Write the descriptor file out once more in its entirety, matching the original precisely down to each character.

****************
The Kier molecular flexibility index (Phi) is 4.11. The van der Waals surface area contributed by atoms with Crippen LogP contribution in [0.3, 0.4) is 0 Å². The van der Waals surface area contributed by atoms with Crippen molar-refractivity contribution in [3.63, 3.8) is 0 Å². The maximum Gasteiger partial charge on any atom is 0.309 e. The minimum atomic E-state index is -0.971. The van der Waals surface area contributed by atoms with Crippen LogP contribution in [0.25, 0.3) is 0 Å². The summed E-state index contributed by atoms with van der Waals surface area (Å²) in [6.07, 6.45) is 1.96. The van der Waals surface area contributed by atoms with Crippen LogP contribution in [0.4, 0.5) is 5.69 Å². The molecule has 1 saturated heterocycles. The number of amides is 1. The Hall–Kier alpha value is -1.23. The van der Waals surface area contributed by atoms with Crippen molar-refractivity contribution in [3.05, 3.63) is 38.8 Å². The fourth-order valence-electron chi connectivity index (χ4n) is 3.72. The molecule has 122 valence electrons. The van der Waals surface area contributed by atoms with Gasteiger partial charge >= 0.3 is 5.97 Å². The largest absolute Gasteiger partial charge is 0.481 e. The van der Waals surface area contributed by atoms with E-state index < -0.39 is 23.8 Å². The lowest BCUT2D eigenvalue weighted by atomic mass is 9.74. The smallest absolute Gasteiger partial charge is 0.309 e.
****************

The Kier molecular flexibility index (Phi) is 4.11. The van der Waals surface area contributed by atoms with Crippen LogP contribution in [0.3, 0.4) is 0 Å². The van der Waals surface area contributed by atoms with Crippen molar-refractivity contribution in [3.63, 3.8) is 0 Å². The maximum Gasteiger partial charge on any atom is 0.309 e. The minimum atomic E-state index is -0.971. The van der Waals surface area contributed by atoms with Crippen LogP contribution in [0.25, 0.3) is 0 Å². The summed E-state index contributed by atoms with van der Waals surface area (Å²) in [6.07, 6.45) is 1.96. The van der Waals surface area contributed by atoms with Crippen LogP contribution in [0.4, 0.5) is 5.69 Å². The molecule has 1 saturated heterocycles. The number of amides is 1. The Hall–Kier alpha value is -1.23. The van der Waals surface area contributed by atoms with Crippen molar-refractivity contribution in [3.05, 3.63) is 38.8 Å². The fourth-order valence-electron chi connectivity index (χ4n) is 3.72. The molecule has 122 valence electrons. The van der Waals surface area contributed by atoms with Gasteiger partial charge >= 0.3 is 5.97 Å². The largest absolute Gasteiger partial charge is 0.481 e. The van der Waals surface area contributed by atoms with E-state index < -0.39 is 23.8 Å². The lowest BCUT2D eigenvalue weighted by atomic mass is 9.74. The smallest absolute Gasteiger partial charge is 0.309 e.